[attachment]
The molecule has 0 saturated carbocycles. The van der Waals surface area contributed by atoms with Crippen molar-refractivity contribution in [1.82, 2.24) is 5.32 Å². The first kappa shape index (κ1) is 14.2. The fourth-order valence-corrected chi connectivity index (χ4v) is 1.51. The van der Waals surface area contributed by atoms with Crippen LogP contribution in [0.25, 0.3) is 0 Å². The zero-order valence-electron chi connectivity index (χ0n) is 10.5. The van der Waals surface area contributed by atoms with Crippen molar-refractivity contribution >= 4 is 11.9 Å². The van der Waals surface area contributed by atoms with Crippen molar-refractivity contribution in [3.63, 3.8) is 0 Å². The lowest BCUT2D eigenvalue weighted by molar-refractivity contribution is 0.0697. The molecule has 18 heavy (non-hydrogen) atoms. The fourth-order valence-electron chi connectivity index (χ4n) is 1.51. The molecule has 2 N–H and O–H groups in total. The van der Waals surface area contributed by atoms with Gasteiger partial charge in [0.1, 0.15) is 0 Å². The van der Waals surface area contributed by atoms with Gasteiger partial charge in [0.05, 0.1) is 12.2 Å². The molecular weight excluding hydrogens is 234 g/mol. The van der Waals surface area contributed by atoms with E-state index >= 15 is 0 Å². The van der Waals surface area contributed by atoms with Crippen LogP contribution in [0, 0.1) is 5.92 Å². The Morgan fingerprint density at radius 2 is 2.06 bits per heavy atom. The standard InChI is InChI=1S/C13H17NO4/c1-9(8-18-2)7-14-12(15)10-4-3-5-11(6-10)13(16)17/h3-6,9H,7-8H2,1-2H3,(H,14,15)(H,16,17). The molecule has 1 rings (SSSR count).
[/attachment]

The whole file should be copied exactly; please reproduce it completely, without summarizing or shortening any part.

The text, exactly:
The molecule has 0 saturated carbocycles. The van der Waals surface area contributed by atoms with Crippen molar-refractivity contribution in [1.82, 2.24) is 5.32 Å². The first kappa shape index (κ1) is 14.2. The fourth-order valence-corrected chi connectivity index (χ4v) is 1.51. The van der Waals surface area contributed by atoms with Crippen LogP contribution in [0.25, 0.3) is 0 Å². The zero-order valence-electron chi connectivity index (χ0n) is 10.5. The van der Waals surface area contributed by atoms with Crippen molar-refractivity contribution >= 4 is 11.9 Å². The van der Waals surface area contributed by atoms with Crippen molar-refractivity contribution in [3.63, 3.8) is 0 Å². The lowest BCUT2D eigenvalue weighted by molar-refractivity contribution is 0.0697. The molecule has 18 heavy (non-hydrogen) atoms. The fourth-order valence-electron chi connectivity index (χ4n) is 1.51. The molecule has 2 N–H and O–H groups in total. The van der Waals surface area contributed by atoms with Gasteiger partial charge in [0.1, 0.15) is 0 Å². The van der Waals surface area contributed by atoms with Gasteiger partial charge in [0.05, 0.1) is 12.2 Å². The molecular weight excluding hydrogens is 234 g/mol. The van der Waals surface area contributed by atoms with E-state index >= 15 is 0 Å². The van der Waals surface area contributed by atoms with Crippen LogP contribution in [0, 0.1) is 5.92 Å². The Morgan fingerprint density at radius 2 is 2.06 bits per heavy atom. The standard InChI is InChI=1S/C13H17NO4/c1-9(8-18-2)7-14-12(15)10-4-3-5-11(6-10)13(16)17/h3-6,9H,7-8H2,1-2H3,(H,14,15)(H,16,17). The molecule has 1 rings (SSSR count).